Best Buy’s Discounts Drop With Sales
When big retailers struggle, shoppers might expect to be able to swoop in and score stellar deals. But in the case Best Buy, the sales are unlikely to satisfy those searching for “Everything Must Go” style prices.
The retailer is in the midst of a massive restructuring of its business, closing and downsizing stores. Earlier Tuesday, it reported that its revenue fell 2.8% for the quarter ended Aug. 4, to $10.55 billion. The chain — which has struggled to compete with Amazon in recent years — also reduced its earnings outlook because of weaker sales expectations in the electronics industry as a whole and uncertainty surrounding new product launches. Yet closeout prices have yet to surface widely. “I have not noticed anything in their ads to suggest that they are lowering prices to boost sales,” says consumer advocate Edgar Dworsky.
In fact, big-ticket discounts at Best Buy have actually become more scarce since the start of the year, experts say. “Seeing a drop-off in the number of deals from any retailer that has traditionally been aggressive with sales is typically a sign that they are struggling to remain competitive,” says Brad Wilson, the founder of sale site BradsDeals.com. Only electronics regarded as mature — or traditionally harder to sell – remain on sale, he says. BestBuy.com currently offers 5% to 25% off selected HDTVs and 5% to 56% off cameras and camcorders. Meanwhile, more popular items like Apple’s iPad and iPhones have held their prices.
Best Buy says discounts will happen on a store-by-store basis. “If a store is being remodeled or closed, there’s always in-store inventory that goes on sale — and sometimes you can find really good deals,” says Best Buy spokeswoman Sue Busch-Nehring. In a move that analysts say is in response to the success of Apple Stores, Best Buy said in March that it’s closing 50 big-box stores in 2012, and will test run new store formats in San Antonio and Minneapolis. The Richfield, Minn.-based retailer also plans to increase worker training by 40% and cut $800 million in overhead costs. (Here’s the official list of store closures planned for 2012.)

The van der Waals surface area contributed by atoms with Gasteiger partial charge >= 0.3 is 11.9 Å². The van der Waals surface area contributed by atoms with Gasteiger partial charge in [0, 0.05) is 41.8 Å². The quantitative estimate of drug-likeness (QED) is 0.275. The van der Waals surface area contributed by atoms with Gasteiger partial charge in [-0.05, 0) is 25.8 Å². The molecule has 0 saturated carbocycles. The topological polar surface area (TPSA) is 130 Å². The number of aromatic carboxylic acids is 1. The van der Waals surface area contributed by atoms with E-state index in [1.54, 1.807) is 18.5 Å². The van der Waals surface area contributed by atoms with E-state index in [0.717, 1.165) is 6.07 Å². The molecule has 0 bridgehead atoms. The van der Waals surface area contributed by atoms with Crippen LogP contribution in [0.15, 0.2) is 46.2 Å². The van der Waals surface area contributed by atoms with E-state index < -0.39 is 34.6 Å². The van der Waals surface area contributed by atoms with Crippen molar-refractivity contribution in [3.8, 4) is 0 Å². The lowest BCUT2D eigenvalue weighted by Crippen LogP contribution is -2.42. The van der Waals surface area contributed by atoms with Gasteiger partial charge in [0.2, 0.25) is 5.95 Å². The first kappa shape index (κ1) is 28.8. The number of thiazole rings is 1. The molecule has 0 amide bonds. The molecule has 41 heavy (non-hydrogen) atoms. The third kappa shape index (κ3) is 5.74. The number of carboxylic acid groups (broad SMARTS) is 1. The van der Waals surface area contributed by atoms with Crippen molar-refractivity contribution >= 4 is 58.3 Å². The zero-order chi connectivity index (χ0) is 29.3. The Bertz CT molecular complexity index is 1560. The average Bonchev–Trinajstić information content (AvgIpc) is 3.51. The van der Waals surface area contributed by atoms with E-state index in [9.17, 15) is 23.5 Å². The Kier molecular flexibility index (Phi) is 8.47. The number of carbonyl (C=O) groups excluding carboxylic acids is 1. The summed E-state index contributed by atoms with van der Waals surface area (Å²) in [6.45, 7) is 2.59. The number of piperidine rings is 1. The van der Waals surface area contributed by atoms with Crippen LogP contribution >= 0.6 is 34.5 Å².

If sales continue to decline and/or Best buy finds smaller retail spaces for existing stores, experts say bigger discounts are inevitable. For those looking for larger household appliances, like a refrigerator, dishwasher or vacuum cleaner, “keep an eye out for sales at Best Buy in the coming months,” says independent retail analyst Jeff Green. “They will start to edit their election to smaller goods.” However, downsizing isn’t easy. Some retail spaces don’t have enough storefront to be split into two stores, while others have long leases, he says. Failing that, a prolonged drop in sales would lead to a “sell off” among a wider variety of goods, Wilson says.